When I was a child, carrots were orange. Boring and orange. Nowadays carrots in my veg patch are nothing like that. From red and yellow to almost black, I’m discovering new varieties to get excited about all the time. The soil in my garden is a heavy clay with lots of stones, so not ideal for carrots. I use containers half-filled with compost and half-filled with sand, instead. Carrot “Sweet Imperator Mix” with thin long roots can be sown thickly in the container and comes in a variety of colours – white, cream, golden, red and purple. Other colourful varieties I like are “Red Samurai” and “Cosmic Purple”.
Plants must work hard and provide multiple benefits to earn their place in small gardens. Edible flowers are pretty, attract pollinators and bring a bit of zing to summer salads. There are many edible flowers available: Borage, Calendula, Viola, Bee balm, pea and bean flowers and many kind of herbs. I grow nasturtium and chives year after year in my London garden.
Nasturtium is a truly versatile plant whose leaves, flowers and seed pods are all edible. The leaves and flowers have a peppery taste that is ideal for spicing up salads. This year I’m trying the ‘Strawberries and Cream’ variety with big peach cream flowers. Nasturtium is a magnet for aphids and blackfly and I planted it among peas, beans and courgettes to keep my veg safe and improve pollination. Around August, I’ll collect the unripe green seed pods for pickling. Pickled in white wine vinegar they make great capers – sharp and salty – but don’t forget to leave some seeds for next growing season!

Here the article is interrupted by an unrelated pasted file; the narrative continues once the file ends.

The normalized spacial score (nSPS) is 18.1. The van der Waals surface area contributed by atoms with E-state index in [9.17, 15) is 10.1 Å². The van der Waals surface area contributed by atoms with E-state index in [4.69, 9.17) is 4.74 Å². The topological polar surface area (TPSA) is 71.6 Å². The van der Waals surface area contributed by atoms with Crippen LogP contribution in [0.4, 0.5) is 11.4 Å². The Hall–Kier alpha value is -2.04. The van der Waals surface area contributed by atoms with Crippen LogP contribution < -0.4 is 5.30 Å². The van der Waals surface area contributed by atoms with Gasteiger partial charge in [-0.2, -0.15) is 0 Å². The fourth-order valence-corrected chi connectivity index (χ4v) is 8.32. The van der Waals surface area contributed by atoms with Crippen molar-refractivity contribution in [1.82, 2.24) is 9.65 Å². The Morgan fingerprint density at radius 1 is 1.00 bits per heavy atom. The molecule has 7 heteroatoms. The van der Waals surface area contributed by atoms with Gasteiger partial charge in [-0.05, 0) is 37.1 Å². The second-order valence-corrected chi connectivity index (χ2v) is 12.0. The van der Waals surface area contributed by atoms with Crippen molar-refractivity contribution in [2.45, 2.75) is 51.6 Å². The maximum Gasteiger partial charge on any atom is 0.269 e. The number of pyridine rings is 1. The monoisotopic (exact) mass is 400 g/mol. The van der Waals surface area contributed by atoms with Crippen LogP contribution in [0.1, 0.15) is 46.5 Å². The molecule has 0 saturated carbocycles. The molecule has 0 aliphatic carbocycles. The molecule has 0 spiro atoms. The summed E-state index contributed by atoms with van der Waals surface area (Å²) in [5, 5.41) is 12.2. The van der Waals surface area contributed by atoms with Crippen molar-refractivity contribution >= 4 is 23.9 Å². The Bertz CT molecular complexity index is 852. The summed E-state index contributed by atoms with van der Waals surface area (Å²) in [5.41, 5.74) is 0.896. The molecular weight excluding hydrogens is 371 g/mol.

Chives are a low-maintenance perennial herb forming neat clumps of green shoots as early as February. The leaves have a mild onion-like flavour and are delicious served in butter with new potatoes. The flowers are also edible and buzz with bees throughout the summer. Purple and pink in colour, they’re an attractive garnish for salads and fish dishes. Like nasturtium, chives are good companion plants in the kitchen garden. The onion smell repels carrot flies which improves both the growth and taste of your carrots.
With a regular sowing of colourful vegetables every few weeks, you can have a rainbow of “greens” to fill your plate all summer long! Keep discovering new exciting varieties to grow and eat, and share your favourites in the comments below.
How do you enjoy your colourful salads? Are there any veggies you like to include that we’ve missed? Be sure to let us know on our Facebook page – we’d love to hear from you! In the meantime, check out what else you can grow by visiting our salad hub page for crop recommendations and growing advice. Find specific beetroot and chard growing tips at our dedicated hub page.
About the author
Sasha Ivanova is an urban gardener, blogger, and martial artist. Passionate about propagation and growing from seed, she grows all her plants in a small London back yard. Her research has led her to cultivate unusual edible plants, as well as experimenting with fruit trees in what she describes as a ‘garden without trees’. Read more at her blog, londonplantology.com